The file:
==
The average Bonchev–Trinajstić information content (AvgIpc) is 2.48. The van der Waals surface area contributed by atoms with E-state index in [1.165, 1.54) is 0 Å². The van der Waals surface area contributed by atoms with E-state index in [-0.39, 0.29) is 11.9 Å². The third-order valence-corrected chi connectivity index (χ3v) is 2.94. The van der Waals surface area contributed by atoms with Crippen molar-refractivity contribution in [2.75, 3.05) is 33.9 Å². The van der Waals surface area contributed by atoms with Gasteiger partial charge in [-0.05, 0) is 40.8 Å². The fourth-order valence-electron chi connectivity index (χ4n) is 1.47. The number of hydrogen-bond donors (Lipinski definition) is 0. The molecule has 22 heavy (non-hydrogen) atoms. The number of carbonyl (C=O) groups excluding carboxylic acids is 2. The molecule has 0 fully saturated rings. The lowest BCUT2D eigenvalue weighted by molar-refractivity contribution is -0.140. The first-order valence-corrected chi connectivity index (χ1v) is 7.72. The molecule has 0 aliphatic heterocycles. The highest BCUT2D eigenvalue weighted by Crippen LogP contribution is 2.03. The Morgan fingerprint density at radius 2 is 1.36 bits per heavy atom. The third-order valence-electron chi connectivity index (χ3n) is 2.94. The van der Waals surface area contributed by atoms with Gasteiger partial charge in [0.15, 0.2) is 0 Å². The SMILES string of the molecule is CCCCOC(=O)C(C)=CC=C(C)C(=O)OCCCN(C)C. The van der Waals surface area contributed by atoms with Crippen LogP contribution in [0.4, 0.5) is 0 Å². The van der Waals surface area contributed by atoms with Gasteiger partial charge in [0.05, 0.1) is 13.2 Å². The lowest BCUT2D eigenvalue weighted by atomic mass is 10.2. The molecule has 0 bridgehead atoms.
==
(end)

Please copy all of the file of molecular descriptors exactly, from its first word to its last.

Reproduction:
The average Bonchev–Trinajstić information content (AvgIpc) is 2.48. The van der Waals surface area contributed by atoms with E-state index in [1.165, 1.54) is 0 Å². The van der Waals surface area contributed by atoms with E-state index in [-0.39, 0.29) is 11.9 Å². The third-order valence-corrected chi connectivity index (χ3v) is 2.94. The van der Waals surface area contributed by atoms with Crippen molar-refractivity contribution in [2.75, 3.05) is 33.9 Å². The van der Waals surface area contributed by atoms with Gasteiger partial charge in [-0.05, 0) is 40.8 Å². The fourth-order valence-electron chi connectivity index (χ4n) is 1.47. The number of hydrogen-bond donors (Lipinski definition) is 0. The molecule has 22 heavy (non-hydrogen) atoms. The number of carbonyl (C=O) groups excluding carboxylic acids is 2. The molecule has 0 fully saturated rings. The lowest BCUT2D eigenvalue weighted by molar-refractivity contribution is -0.140. The first-order valence-corrected chi connectivity index (χ1v) is 7.72. The molecule has 0 aliphatic heterocycles. The highest BCUT2D eigenvalue weighted by Crippen LogP contribution is 2.03. The Morgan fingerprint density at radius 2 is 1.36 bits per heavy atom. The third-order valence-electron chi connectivity index (χ3n) is 2.94. The van der Waals surface area contributed by atoms with Gasteiger partial charge in [0.15, 0.2) is 0 Å². The SMILES string of the molecule is CCCCOC(=O)C(C)=CC=C(C)C(=O)OCCCN(C)C. The van der Waals surface area contributed by atoms with Crippen LogP contribution in [0.4, 0.5) is 0 Å². The van der Waals surface area contributed by atoms with Gasteiger partial charge in [0.05, 0.1) is 13.2 Å². The lowest BCUT2D eigenvalue weighted by atomic mass is 10.2. The molecule has 0 bridgehead atoms.